A few years back, I was a staunch supporter of the Filmfour forums, particularly the Banned section where I expressed very strong views against censorship. When trolls started to invade, a few of us elected to leave and start our own forum dedicated to putting the censorship issue forward, and discussing films. Inventively called the film4regulars club (on Yahoo; it might even still be there) we quickly became fast friends and filmic discussion became far more the topic of now than censorship, which was getting nowhere and, lets face it, ridiculous in the light of the web. One such discussion was about Bill Murray; most of the members wanted him as our 'champ of the day', I, as initiator of the 'comedy greats champ week', wasn't convinced of his comedic skill, citing he was a funny actor as apposed to a comedian making films. Oh, how wrong I was! I was quickly initiated into the life of Murray, a talented comedian, at his best with improvisation and one of a new breed of Saturday Night Live comics along with John Belushi and Dan Ackroyd (of whom I knew were comics). So, of course, Bill Murray had his place secured as 'Champ of the day'.
Murray was plucked from the S.N.L. line up by director Ivan Reitman for Meatballs (1979), a rather simple 'summer camp' movie that nevertheless brought Murray's talents to the forefront and had a direct impact for his casting in Stripes. Harold Ramis, a comedy writer and director had such a rapport with Murray on the set of Caddyshack (1980) that he joined him to act as well as write Stripes. So the scene was set, front comedian, comedic director and a comedic writer/director. What could go wrong; in short, nothing. Released in 1981, Stripes remains as fresh and funny today as it did back then. Its success is due to the talent brought in, even though, for many, this was a first film, actors like Candy, Young, Soles, Larroquette and Reinhold brought with them an enthusiasm and inventiveness that was taken by Reitman and allowed much of the film to be improvised on set. There's a certain spontaneity to many of the gags, this keeps them fresh even after many viewings. Add into this madness a steadfast anchor in Warren Oats as the drill sergeant against whom all the mirth is directed, and a cinematographer who cut his teeth on the likes of the Godfather (1971) and you have more than just a comedy, you have a classic.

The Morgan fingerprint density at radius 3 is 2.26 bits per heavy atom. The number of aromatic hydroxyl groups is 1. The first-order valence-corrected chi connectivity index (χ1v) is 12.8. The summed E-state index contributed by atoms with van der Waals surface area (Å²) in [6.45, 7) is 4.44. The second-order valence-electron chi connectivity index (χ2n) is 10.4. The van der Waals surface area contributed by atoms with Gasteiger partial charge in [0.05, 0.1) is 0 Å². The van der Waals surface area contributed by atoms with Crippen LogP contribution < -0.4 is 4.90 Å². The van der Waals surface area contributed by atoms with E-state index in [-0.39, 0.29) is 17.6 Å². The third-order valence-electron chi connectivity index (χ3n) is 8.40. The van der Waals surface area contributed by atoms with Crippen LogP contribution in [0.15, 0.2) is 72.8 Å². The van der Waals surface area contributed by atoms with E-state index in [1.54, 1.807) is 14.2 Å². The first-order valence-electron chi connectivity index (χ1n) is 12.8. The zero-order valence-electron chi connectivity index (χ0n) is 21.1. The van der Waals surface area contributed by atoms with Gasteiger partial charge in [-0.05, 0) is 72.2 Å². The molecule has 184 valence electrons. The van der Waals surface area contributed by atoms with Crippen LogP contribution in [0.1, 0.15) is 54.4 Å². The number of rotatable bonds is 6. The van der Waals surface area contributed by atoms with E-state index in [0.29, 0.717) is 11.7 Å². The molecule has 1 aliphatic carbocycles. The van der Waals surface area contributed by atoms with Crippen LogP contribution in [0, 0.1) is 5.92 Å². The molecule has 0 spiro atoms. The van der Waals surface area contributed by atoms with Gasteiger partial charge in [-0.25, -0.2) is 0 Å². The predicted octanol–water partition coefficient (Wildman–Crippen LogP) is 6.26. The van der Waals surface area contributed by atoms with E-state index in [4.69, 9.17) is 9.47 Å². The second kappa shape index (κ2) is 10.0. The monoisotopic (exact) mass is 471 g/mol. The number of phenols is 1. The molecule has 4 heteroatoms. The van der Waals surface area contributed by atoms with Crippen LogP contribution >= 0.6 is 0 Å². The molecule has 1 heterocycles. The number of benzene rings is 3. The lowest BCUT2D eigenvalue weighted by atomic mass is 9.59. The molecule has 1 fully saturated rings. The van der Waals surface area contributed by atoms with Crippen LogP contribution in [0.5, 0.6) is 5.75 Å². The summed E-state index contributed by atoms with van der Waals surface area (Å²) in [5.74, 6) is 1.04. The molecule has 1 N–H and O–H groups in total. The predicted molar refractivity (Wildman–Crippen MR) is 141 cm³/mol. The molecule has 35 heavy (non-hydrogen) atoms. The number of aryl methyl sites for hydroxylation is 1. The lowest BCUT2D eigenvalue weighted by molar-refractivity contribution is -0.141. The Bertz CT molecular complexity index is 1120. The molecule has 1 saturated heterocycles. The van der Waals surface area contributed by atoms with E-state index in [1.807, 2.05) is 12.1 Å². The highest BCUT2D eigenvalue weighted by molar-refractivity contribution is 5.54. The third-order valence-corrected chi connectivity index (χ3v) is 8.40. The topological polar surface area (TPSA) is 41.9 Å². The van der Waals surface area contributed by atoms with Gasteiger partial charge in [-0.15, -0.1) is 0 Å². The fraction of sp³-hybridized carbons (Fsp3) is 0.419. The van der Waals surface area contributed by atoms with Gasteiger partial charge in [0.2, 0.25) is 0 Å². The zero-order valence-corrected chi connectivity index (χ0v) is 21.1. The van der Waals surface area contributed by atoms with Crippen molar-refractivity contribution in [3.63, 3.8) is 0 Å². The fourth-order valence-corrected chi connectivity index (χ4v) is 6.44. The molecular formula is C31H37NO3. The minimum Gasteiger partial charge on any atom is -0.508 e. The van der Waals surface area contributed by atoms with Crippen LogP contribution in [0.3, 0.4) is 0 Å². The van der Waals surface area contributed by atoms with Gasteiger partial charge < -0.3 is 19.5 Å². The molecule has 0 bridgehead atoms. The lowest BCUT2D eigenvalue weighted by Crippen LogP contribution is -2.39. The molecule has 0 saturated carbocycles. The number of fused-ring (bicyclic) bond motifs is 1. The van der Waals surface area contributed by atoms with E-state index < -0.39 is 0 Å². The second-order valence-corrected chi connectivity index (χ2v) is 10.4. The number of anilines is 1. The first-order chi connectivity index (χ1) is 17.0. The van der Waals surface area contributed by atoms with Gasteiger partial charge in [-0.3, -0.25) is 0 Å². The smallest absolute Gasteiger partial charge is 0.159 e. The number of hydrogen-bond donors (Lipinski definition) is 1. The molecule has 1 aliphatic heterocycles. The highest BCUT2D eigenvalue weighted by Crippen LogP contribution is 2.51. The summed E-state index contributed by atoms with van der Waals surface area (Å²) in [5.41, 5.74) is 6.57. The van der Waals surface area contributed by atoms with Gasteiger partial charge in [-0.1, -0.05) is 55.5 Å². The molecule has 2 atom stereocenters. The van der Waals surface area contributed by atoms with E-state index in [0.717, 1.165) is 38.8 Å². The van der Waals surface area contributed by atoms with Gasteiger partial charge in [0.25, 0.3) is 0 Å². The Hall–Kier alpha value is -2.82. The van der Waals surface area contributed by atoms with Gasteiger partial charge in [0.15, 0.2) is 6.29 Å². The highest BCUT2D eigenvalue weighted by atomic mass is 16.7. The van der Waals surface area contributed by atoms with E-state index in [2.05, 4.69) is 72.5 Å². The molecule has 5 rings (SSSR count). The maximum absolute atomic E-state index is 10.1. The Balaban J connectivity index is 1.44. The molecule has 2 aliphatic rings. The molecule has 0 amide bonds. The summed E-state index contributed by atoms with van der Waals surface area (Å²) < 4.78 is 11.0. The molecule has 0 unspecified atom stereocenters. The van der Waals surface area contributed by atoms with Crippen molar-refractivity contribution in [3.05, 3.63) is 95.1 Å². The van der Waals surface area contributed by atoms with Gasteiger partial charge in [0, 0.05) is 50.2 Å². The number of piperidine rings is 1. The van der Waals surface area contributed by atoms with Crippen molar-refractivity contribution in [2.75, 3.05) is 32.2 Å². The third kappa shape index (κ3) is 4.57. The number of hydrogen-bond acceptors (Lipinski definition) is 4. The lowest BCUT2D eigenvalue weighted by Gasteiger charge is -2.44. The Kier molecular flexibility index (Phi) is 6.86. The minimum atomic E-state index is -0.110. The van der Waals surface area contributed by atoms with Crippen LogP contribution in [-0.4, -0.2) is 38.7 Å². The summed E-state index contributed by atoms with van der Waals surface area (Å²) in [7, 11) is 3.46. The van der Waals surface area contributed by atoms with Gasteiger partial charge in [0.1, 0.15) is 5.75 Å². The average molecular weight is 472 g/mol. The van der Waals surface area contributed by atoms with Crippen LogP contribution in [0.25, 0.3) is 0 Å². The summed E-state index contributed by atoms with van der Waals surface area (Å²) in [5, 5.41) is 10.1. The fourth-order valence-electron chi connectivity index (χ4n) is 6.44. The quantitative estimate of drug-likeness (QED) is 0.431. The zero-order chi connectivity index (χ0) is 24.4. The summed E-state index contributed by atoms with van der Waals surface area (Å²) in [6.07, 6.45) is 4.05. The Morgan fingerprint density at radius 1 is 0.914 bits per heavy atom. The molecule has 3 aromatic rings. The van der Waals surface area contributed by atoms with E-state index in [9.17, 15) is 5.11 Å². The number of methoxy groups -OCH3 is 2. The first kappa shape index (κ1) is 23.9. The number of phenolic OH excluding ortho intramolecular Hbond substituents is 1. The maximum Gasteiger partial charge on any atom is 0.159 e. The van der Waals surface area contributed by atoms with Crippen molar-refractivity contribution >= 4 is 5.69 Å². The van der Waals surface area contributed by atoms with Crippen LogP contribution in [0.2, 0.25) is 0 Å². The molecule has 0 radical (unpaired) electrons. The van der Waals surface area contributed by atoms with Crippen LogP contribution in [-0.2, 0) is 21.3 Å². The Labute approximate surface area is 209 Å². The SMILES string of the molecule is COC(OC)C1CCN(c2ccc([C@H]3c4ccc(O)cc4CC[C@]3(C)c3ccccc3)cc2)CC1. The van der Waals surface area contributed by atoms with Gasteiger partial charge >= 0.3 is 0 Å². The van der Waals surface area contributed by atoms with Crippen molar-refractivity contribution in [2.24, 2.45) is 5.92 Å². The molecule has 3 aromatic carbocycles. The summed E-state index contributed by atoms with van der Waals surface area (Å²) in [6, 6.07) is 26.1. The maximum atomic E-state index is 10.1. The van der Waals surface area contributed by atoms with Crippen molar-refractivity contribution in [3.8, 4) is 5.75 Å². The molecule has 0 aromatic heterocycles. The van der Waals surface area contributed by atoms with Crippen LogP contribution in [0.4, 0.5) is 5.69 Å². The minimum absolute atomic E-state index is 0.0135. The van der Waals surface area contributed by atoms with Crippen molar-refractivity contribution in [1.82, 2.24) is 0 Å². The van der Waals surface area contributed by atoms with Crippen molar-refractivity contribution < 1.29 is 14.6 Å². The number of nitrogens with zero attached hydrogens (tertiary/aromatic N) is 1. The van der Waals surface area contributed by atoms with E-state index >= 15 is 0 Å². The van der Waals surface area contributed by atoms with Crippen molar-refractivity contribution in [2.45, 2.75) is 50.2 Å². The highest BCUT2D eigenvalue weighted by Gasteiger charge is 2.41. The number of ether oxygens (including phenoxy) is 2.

The story is very simple, washed up guy after losing his job, girlfriend and apartment in one day elects to join the army, dragging along with him his best friend. Once there high jinx commence, culminating in a graduation ceremony that ensures a passing of basic training. The last act, rather a departure from this initial setup, has our four main characters rescue their comrades from imprisonment in Czechoslovakia in a 'borrowed' secret assault vehicle. What, then, makes this edition so special, when the term special edition has been over used so much it means almost nothing? Well, this DVD is a specially reconstructed extended edition that incorporates eighteen minutes of additional footage not seen in the original release. There are six additional scenes running a variety of lengths, and all are very interesting, though one scene is wildly inappropriate, I am talking of the jungle scene, that just looks so false; it was definitely the right choice to remove it. The others add a few more gags from Murray, explain away a few loose plot holes, but don't really add that much to the picture. It is easy to spot them, even if the commentary didn't tell you, their quality is slightly worse than the surrounding material (plus most know this film so well it's easy to spot them). What I have found rather off putting, though, is this DVD is only this extended edition; in the R1 version you have the option of watching the theatrical cut or incorporating the scenes as a seamless branch (though some dislike having to press the icon), no such luck here; if you want to see the original, you're out of luck my friend. This is a real missed opportunity, not everyone will agree with this extended edition, putting in the theatrical cut would have been far more consumer friendly, but not this time around.
With that in mind, I have a tough choice. There is no doubt that Stripes has a winning formula and has stood the test of time, it is a genuinely funny film and one to own. But this extended edition is not the same, the run time is lengthened considerably and at least one of the scenes is just so out of place I cannot agree with it. This edition is very interesting, and any self respecting fan would want to see it; but to have this version forced as the only cut to watch just jars too much. Me? I'd head to the R1, not only do you get both versions, you also get to view the deleted scenes separately and with the addition of even more material. Sorry R2, you just can't cut it.